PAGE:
Suffolk County PD Doing it Right Thanks to Decade Old Training with LSU

From Newsday.com

Just 3.5% of Suffolk County’s 2,500 police officers have been infected with the coronavirus, Chief of Department Stuart Cameron said, due in large part to biohazard training the department developed a decade ago with experts at Louisiana State University.

Eighty-seven Suffolk police officers have tested positive for the virus, which Gov. Andrew M. Cuomo said on April 23 had potentially infected 16.7% of people on Long Island, citing an antibody study that found as many as 2.7 million state residents had been afflicted.

“I think these protocols have played a critical role in keeping the infection rate low, not only what we have done but also when we did it,” Cameron said. “You need to get ahead of this very early because once the infection takes hold in the department, it’s very, very difficult to mitigate it.” 

Thousands of first responders from agencies across the nation have been trained in protocols that began as pilot programs in Suffolk in 2009, according to Jason Krause, the associate director of operations and plans at Louisiana State’s National Center for Biomedical Research and Training Academy.

“Suffolk County played a very critical role in the development of bioawareness,” Krause said. 

About 15,000 police officers and other first responders across the nation have been trained in the protocols, Krause said, and the center has been flooded with inquiries from agencies since the coronavirus pandemic began. First responders in Europe, the Middle East and Southeast Asia have also received the training,  

Noel DiGerolamo, the president of the Suffolk Police Benevolent Association, praised Cameron for making sure members were properly trained and had adequate personal protective equipment nearly two months before the pandemic shut down much of the country. 

“Three-and-a-half percent is an astronomical achievement,” DiGerolamo said. 

Louisiana State, Krause said, is a member of the National Domestic Preparedness Consortium, a partnership between universities and federal labs that works with FEMA to train first responders on how to respond to terror attacks, explosions and other disasters. 

“Our specialty is biological weapons, accidental pathogen releases and natural pandemics,” Krause said. “How do you recognize you have a biological incident happening? How do you respond?”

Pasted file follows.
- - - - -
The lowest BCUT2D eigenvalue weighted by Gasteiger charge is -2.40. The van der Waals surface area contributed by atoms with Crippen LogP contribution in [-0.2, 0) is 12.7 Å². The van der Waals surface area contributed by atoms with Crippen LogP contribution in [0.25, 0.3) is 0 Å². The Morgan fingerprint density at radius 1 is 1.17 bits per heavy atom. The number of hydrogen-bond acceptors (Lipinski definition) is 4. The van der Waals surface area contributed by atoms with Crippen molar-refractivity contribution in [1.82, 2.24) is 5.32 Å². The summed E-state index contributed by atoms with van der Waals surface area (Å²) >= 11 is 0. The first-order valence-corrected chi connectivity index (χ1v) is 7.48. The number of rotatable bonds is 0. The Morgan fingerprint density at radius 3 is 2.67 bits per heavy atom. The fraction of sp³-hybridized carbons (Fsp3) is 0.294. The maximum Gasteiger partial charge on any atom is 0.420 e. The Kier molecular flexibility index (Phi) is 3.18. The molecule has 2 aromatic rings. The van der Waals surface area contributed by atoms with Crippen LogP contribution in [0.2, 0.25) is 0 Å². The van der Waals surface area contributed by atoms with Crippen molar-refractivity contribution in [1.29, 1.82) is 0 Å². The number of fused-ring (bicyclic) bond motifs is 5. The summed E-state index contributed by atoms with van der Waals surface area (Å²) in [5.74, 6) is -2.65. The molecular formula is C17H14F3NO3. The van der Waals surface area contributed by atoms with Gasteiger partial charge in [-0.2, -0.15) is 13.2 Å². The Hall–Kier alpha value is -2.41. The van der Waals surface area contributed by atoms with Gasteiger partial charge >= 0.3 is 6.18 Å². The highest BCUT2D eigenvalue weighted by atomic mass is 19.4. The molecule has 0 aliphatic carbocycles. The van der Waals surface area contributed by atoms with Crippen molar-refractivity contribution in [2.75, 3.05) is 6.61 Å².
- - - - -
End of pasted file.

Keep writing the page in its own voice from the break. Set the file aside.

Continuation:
Cameron, who had taken a three-day LSU training on biological threats about 15 years ago, asked the university’s experts to develop a curriculum to educate police officers, public health officials, firefighter, EMTs and other first responders on biohazards. 

Krause said the program took two years to develop. The cause of the disaster is less important than the strategy that comes next, he said. Topics covered by the protocols include the differences in responding to anthrax versus ricin attacks and the differences between toxins, bacteria and viruses. 

Perhaps most important, first responders are taught about the type of equipment they will need to protect themselves for each type of threat, and how to avoid infection by safely donning and doffing personal protective equipment. 

The protocols have been taught to recruits at the Suffolk police academy in Brentwood since 2014, and the department began creating refresher videos in late January that officers can view on the tablets in their patrol cars. One video, featuring Cameron, explains the differences between face coverings and how to properly handle them. LSU has also posted videos on its website intended to guide first responders through the pandemic.

Officers assume risks when they embark on careers in law enforcement, Cameron said, but their families do not. 

“That is one of the unique aspects of a biological threat,” Cameron said. “You can bring it home to your family ... rarely is there a law-enforcement threat that jeopardizes the safety of your family.”

Keeping the police healthy, Cameron added, keeps the whole community healthy. “If you don’t have police officers coming to work, you can’t operate the police department and you can’t keep the public safe,” he said.

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